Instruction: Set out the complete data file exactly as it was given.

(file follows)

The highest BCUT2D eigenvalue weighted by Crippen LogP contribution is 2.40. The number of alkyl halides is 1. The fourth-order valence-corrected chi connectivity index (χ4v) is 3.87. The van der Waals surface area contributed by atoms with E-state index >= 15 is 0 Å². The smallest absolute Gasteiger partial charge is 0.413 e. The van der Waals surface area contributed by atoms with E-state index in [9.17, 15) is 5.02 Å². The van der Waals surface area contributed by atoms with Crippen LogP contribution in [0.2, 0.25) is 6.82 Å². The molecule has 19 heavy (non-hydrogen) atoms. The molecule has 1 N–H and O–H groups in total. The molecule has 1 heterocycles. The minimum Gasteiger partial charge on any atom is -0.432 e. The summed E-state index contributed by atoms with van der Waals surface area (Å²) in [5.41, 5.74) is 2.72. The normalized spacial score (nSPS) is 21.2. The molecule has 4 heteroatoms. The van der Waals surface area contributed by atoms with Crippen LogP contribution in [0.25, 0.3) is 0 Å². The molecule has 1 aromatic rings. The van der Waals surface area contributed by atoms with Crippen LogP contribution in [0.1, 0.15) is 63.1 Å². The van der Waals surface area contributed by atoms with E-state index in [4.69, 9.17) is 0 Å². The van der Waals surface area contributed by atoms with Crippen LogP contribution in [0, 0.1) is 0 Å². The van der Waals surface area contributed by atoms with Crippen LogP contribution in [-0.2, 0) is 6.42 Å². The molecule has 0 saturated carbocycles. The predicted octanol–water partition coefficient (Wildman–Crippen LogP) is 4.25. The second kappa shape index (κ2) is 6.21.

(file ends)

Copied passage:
The highest BCUT2D eigenvalue weighted by Crippen LogP contribution is 2.40. The number of alkyl halides is 1. The fourth-order valence-corrected chi connectivity index (χ4v) is 3.87. The van der Waals surface area contributed by atoms with E-state index >= 15 is 0 Å². The smallest absolute Gasteiger partial charge is 0.413 e. The van der Waals surface area contributed by atoms with E-state index in [9.17, 15) is 5.02 Å². The van der Waals surface area contributed by atoms with Crippen LogP contribution in [0.2, 0.25) is 6.82 Å². The molecule has 19 heavy (non-hydrogen) atoms. The molecule has 1 N–H and O–H groups in total. The molecule has 1 heterocycles. The minimum Gasteiger partial charge on any atom is -0.432 e. The summed E-state index contributed by atoms with van der Waals surface area (Å²) in [5.41, 5.74) is 2.72. The normalized spacial score (nSPS) is 21.2. The molecule has 4 heteroatoms. The van der Waals surface area contributed by atoms with Crippen LogP contribution in [0.25, 0.3) is 0 Å². The molecule has 1 aromatic rings. The van der Waals surface area contributed by atoms with Crippen LogP contribution in [0.1, 0.15) is 63.1 Å². The van der Waals surface area contributed by atoms with E-state index in [4.69, 9.17) is 0 Å². The van der Waals surface area contributed by atoms with Crippen LogP contribution in [0, 0.1) is 0 Å². The van der Waals surface area contributed by atoms with Crippen LogP contribution in [-0.2, 0) is 6.42 Å². The molecule has 0 saturated carbocycles. The predicted octanol–water partition coefficient (Wildman–Crippen LogP) is 4.25. The second kappa shape index (κ2) is 6.21.